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The 'Been There, Done That' Memory Response

September 6, 2005
Cell Press
One of the neural oddities of "declarative" memory -- the recall of past things and events -- is that some experiments have shown that recognizing a familiar object is accompanied by a reduction in activity of the brain's memory centers in the medial temporal lobe. Such a reduction seems counterintuitive, since remembering seems to be a positive event.
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One of the neural oddities of "declarative" memory--the recall of pastthings and events--is that some experiments have shown that recognizinga familiar object is accompanied by a reduction in activity of thebrain's memory centers in the medial temporal lobe. Such a reductionseems counterintuitive, since remembering seems to be a positive event.

Now, researchers led by Anthony D. Wagner, Brian D. Gonsalves, andItamar Kahn of Stanford University have documented this reducedactivity in humans and have demonstrated that the magnitude of the dipcorresponds with the familiarity of the objects.

In their experiments reported in the September 1, 2005, issueof Neuron, the researchers asked volunteers to look at series of facesas the subjects' brains were scanned using either of two techniques.One was functional magnetic resonance imaging (fMRI), which givesinformation on the location and amount of activation of brain regions,and the other was magnetoencephalography (MEG), which reports theprecise timing of brain responses. The technique of fMRI uses harmlessmagnetic fields and radio waves to map blood flow in the brain, whichreflects brain activity, and MEG detects the infinitesimal magneticfields generated by brain electrical activity.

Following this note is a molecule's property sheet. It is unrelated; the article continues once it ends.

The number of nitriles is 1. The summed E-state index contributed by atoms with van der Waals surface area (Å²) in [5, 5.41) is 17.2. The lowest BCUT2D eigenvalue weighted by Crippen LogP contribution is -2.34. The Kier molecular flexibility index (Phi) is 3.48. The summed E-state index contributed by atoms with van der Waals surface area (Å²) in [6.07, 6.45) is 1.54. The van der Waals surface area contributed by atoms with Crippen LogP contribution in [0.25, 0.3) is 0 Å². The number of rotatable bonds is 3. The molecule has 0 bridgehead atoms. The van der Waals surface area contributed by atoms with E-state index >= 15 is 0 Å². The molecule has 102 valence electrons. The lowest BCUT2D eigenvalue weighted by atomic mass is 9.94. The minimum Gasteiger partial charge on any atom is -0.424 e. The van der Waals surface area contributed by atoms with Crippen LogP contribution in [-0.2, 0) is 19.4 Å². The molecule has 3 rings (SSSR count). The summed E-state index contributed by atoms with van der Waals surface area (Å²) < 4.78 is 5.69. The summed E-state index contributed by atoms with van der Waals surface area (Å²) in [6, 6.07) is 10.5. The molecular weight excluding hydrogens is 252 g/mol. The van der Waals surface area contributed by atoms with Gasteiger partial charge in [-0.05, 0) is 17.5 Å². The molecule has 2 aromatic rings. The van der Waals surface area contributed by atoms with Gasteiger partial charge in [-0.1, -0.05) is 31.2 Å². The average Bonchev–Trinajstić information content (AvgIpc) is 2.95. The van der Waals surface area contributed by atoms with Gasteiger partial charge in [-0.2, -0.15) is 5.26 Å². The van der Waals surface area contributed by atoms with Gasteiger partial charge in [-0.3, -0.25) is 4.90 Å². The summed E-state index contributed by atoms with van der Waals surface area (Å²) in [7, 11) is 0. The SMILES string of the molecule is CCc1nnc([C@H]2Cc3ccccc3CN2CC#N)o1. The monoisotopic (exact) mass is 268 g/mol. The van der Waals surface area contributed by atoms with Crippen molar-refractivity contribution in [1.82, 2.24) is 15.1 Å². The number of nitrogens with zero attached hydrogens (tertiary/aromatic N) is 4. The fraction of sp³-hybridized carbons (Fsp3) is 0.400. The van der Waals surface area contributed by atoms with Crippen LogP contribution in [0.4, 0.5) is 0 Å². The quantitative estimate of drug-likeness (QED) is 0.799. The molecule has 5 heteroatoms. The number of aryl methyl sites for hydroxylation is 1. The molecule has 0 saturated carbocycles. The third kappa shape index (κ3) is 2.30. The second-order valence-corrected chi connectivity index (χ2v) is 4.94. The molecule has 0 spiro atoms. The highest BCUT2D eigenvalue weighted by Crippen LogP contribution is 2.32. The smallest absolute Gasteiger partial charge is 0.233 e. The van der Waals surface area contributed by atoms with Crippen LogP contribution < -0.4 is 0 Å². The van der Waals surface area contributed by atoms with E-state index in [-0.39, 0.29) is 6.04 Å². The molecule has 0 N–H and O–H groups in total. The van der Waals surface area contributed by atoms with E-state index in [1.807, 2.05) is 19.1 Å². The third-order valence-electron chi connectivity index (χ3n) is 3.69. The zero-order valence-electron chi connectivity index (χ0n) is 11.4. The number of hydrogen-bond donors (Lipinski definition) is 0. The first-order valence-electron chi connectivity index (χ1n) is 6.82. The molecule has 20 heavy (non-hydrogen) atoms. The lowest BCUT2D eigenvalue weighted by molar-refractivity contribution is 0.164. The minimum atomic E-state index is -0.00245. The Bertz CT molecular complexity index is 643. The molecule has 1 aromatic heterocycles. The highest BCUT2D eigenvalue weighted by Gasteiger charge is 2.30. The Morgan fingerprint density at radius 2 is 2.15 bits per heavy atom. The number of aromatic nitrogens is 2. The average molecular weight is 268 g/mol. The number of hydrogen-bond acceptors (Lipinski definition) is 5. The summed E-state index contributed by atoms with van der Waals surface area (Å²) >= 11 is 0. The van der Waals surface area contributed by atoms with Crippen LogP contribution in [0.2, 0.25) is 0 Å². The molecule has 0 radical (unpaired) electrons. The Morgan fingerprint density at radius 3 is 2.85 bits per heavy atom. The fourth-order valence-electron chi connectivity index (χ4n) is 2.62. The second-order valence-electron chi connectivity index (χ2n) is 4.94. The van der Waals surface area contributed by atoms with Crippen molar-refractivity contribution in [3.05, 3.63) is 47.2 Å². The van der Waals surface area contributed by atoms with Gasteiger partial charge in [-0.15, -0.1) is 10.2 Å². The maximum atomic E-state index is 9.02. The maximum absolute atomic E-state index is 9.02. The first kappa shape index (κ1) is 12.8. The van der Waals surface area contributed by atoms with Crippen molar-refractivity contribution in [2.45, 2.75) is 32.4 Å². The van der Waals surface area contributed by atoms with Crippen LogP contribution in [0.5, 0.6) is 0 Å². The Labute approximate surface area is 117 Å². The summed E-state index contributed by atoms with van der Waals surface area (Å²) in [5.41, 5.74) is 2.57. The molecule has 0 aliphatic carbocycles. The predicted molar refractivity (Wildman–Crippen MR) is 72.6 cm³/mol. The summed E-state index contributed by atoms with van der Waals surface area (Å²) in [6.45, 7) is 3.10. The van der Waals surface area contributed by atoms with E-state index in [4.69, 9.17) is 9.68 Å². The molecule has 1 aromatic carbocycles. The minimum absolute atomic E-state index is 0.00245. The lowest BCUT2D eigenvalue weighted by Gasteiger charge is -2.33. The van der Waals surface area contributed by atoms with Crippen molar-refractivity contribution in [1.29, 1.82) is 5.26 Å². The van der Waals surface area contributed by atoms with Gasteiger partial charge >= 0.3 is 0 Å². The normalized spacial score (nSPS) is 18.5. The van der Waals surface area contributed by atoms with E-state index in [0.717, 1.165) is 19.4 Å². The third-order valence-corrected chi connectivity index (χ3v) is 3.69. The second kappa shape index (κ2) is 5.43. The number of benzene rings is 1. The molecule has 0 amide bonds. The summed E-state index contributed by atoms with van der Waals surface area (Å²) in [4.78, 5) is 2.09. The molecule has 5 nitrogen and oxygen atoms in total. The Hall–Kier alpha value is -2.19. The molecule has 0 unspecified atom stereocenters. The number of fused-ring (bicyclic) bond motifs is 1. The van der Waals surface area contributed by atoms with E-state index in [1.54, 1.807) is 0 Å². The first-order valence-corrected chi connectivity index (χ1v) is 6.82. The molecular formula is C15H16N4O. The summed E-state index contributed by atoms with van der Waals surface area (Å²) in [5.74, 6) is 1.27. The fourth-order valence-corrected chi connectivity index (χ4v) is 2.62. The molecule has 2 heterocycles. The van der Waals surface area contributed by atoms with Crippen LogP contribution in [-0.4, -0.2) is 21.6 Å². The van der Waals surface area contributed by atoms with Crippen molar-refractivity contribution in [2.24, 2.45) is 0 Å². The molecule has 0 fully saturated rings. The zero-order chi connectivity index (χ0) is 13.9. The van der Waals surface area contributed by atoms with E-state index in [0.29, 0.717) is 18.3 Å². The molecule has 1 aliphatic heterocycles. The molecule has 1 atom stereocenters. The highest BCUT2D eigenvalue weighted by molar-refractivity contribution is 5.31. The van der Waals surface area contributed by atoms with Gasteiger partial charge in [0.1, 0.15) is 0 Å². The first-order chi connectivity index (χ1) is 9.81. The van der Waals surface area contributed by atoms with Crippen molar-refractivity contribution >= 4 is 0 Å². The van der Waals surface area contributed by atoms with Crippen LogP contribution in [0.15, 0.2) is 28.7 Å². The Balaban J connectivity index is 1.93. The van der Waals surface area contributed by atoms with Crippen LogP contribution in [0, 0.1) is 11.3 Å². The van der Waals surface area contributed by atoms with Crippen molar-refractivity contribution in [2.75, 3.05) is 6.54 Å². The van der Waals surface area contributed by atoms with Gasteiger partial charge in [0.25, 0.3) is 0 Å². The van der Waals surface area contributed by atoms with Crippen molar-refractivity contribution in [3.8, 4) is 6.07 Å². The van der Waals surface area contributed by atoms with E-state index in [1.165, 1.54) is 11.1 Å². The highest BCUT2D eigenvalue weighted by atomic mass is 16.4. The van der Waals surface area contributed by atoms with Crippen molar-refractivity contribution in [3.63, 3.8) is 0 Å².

The researchers asked the subjects to rate their familiaritywith each face as "remembering" if they strongly recalled the face,"knowing" if they had a feeling of recognizing the face, or "new" ifthey didn't recall seeing the face before.

The fMRI scans revealed that the decrease in medial temporallobe activity tracked the level of perceived memory strength for thefaces. What's more, the MEG studies revealed that this reduction beganvery rapidly during the recognition process.

Previous studies of the phenomenon have been done in monkeysand have measured only the electrical changes in individual neuronsduring memory tasks. Thus, wrote reviewers Chantel Stern and MichaelHasselmo in the same issue of Neuron, "Overall, the innovative use ofmultimodal techniques in this study reflects an important move toward atighter integration of neuroimaging data with the vast wealth of dataat the cellular and circuit level."

Gonsalves and his colleagues concluded that "medial temporalstructures, in the service of declarative memory, support recognitionof stimuli that were previously encountered, allowing organisms todiscriminate between novel and familiar items. The marked convergencebetween the present fMRI and MEG correlates of perceived memorystrength suggest that graded reductions in medial temporal corticalresponses support graded perceptions of item familiarity, providing abasis for such discriminations. As such, medial temporal mechanismsappear to rapidly signal knowledge about an item's relation to one'spast."


The researchers include Brian D. Gonsalves of Stanford University;Itamar Kahn of Stanford University and Massachusetts Institute ofTechnology; Tim Curran of University of Colorado, Boulder; Kenneth A.Norman of Princeton University; and Anthony D. Wagner of StanfordUniversity and the Athinoula A. Martinos Center for Biomedical Imaging,MGH/MIT/HMS. This study was supported by the National ScienceFoundation, NIMH, McKnight Endowment Fund for Neuroscience, EllisonMedical Foundation, and Alfred P. Sloan Foundation.

Gonsalves et al.: "Memory Strength and Repetition Suppression:Multimodal Imaging of Medial Temporal Cortical Contributions toRecognition" Neuron, Vol. 47, 751-761, September 1, 2005, DOI10.1016/j.neuron.2005.07.013

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